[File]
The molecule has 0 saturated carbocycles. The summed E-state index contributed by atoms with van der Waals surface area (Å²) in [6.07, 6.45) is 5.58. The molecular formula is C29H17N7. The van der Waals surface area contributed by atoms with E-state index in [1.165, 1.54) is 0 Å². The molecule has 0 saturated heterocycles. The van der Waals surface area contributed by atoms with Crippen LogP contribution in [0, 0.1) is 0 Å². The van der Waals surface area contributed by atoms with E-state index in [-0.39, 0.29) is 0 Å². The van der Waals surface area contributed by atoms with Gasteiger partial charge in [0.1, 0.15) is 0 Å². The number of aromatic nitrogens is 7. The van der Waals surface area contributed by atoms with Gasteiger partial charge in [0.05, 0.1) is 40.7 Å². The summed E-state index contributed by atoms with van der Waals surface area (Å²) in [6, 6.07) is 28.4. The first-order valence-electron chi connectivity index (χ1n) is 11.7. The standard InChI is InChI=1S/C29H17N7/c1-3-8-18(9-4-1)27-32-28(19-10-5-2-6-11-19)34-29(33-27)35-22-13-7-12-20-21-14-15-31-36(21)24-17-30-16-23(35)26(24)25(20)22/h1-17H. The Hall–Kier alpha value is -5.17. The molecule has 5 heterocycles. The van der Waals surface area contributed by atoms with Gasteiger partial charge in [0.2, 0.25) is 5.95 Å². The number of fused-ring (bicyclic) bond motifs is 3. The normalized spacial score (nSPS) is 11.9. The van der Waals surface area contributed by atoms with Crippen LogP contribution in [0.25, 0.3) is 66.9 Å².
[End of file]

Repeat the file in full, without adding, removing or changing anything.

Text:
The molecule has 0 saturated carbocycles. The summed E-state index contributed by atoms with van der Waals surface area (Å²) in [6.07, 6.45) is 5.58. The molecular formula is C29H17N7. The van der Waals surface area contributed by atoms with E-state index in [1.165, 1.54) is 0 Å². The molecule has 0 saturated heterocycles. The van der Waals surface area contributed by atoms with Crippen LogP contribution in [0, 0.1) is 0 Å². The van der Waals surface area contributed by atoms with E-state index in [-0.39, 0.29) is 0 Å². The van der Waals surface area contributed by atoms with Gasteiger partial charge in [0.1, 0.15) is 0 Å². The number of aromatic nitrogens is 7. The van der Waals surface area contributed by atoms with Gasteiger partial charge in [0.05, 0.1) is 40.7 Å². The summed E-state index contributed by atoms with van der Waals surface area (Å²) in [6, 6.07) is 28.4. The first-order valence-electron chi connectivity index (χ1n) is 11.7. The standard InChI is InChI=1S/C29H17N7/c1-3-8-18(9-4-1)27-32-28(19-10-5-2-6-11-19)34-29(33-27)35-22-13-7-12-20-21-14-15-31-36(21)24-17-30-16-23(35)26(24)25(20)22/h1-17H. The Hall–Kier alpha value is -5.17. The molecule has 5 heterocycles. The van der Waals surface area contributed by atoms with Gasteiger partial charge in [0.2, 0.25) is 5.95 Å². The number of fused-ring (bicyclic) bond motifs is 3. The normalized spacial score (nSPS) is 11.9. The van der Waals surface area contributed by atoms with Crippen LogP contribution in [0.25, 0.3) is 66.9 Å².